De Rossi was baffled by the orders from Cividale, and with reason. The prime objective in this sector was to capture the peaks of Krn and Mrzli and the lofty connecting ridges, in order to outflank the town of Tolmein. If the Italians took Tolmein, they would control the crucial railhead at Santa Lucia; then they could throttle the Habsburg defences all the way from Gorizia to Tarvis. In frustration, De Rossi ordered his sappers to throw a footbridge over the Isonzo on the 27th. When he sent his men across the bridge to prepare positions under Mrzli, on the 30th, he was ordered to pull back to Livek. Other units, he was told, were active on Mrzli.
General di Robilant had unaccountably ordered a reserve division in Cividale to lead the attack on Mrzli ridge. The 26 battalions of Alpini4 and Bersaglieri stood by and watched as the reservists crept up the flanks of the Krn and Mrzli massifs. The Italians did not realise that Mrzli was unoccupied. Sitting in Tolmein and desperately short of men, the Austrians had expected the Italians to swarm over the valley and onto Mrzli. When they realised this was not happening, they sent units of a mountain brigade onto the ridge. Later that day, the 28th, the Italians finally tried to take Mount Mrzli, and found themselves fighting one of the strongest units in the Habsburg army: the 4th Bosnian Regiment. They could get no further than a ridge at 1,186 metres on the north-west shoulder of the mountain, still 200 metres below the summit. Ferocious fire made it impossible to secure this ridge, and they fell back.
De Rossi’s men were let off the leash on 1 June. They climbed to the ridge below the summit and charged up the steep slope, led by officers brandishing sabres. Machine guns cut swathes through their ranks, but they got within 50 metres of the enemy. That night was mild and clear, and De Rossi crawled to the forward Italian position. The zinc coating on the barbed wire was silvery in the moonlight, which shone on the Austrian line, a rough wall of stones below the summit. The Italians captured this line in a dawn attack. Instead of finding themselves as masters of the hilltop, however, they were stuck. The final slope up to the summit was packed with barbed wire. Pinned down by Austrian fire, De Rossi decided to explore possible routes down to the river on his left, northwards. But another officer jumped up and, in what De Rossi called a fit of madness, ordered his men to attack. This man, Lieutenant Colonel Negrotto, was in the grip of nationalist fever; his letters home described the war as pitting ‘luminous Latin civilisation’ against ‘the barbarous but disciplined German culture’.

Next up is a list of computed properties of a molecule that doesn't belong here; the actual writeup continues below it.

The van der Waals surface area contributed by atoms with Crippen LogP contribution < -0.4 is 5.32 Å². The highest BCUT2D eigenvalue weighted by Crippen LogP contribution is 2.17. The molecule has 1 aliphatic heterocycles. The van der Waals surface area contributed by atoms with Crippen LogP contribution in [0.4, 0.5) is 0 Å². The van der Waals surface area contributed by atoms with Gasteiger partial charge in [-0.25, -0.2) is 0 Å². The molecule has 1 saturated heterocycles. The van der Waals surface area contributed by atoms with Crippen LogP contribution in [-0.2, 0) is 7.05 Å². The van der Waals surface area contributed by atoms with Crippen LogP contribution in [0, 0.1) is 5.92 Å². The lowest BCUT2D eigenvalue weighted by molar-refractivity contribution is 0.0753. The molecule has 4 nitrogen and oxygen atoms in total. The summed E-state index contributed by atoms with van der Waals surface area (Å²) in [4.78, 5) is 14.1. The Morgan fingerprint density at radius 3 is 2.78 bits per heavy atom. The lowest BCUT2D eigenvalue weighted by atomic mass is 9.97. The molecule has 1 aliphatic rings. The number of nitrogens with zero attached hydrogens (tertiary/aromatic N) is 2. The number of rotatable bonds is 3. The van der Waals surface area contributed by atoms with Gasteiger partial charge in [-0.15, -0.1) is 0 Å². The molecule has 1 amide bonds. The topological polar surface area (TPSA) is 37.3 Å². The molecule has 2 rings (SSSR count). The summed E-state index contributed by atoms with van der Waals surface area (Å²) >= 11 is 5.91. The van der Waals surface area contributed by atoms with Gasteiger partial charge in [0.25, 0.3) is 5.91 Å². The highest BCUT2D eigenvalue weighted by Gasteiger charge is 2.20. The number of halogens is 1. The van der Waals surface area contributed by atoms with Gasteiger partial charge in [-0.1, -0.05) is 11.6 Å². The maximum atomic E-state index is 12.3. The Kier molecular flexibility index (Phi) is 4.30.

Hit in the spine by machine-gun fire as he tried to stop this suicidal attack, De Rossi was paralysed for life. Further north, where Mrzli converges with the Krn massif in a jumble of knife-like ridges and gullies, the Italians hurled themselves towards the summits with no greater success. As well as using their firearms, the Austrians piled boulders into pyramids and rolled them down the mountainside. By 4 June, the Italians had lost more than 2,500 men on this sector, including nearly a hundred officers. Cadorna’s judgement on the assaults on Mrzli was succinct: ‘heroic but senseless’. The Austrians were so dismayed by the loss of the little ridge at 1,186 metres that officers of the defending battalion were court-martialled. Nevertheless, Austria had got the better of this first engagement on the upper Isonzo.
The Italians had done better further north. Krn itself, which soars like a shark’s fin 2,000 metres above Caporetto, was taken in a daring pre-dawn attack by the 3rd Regiment of Alpini on 16 June, with their boots swaddled in sacks of straw to reduce noise. It was a glorious success, the first of the war, presaging others that never materialised. One of the three casualties provided Italy’s propagandists with a cult hero. Alberto Picco was a young officer from Tuscany, a handsome boy, the centre-forward and first captain of his home town’s team, La Spezia, where the soccer stadium still bears his name. He died in his captain’s arms.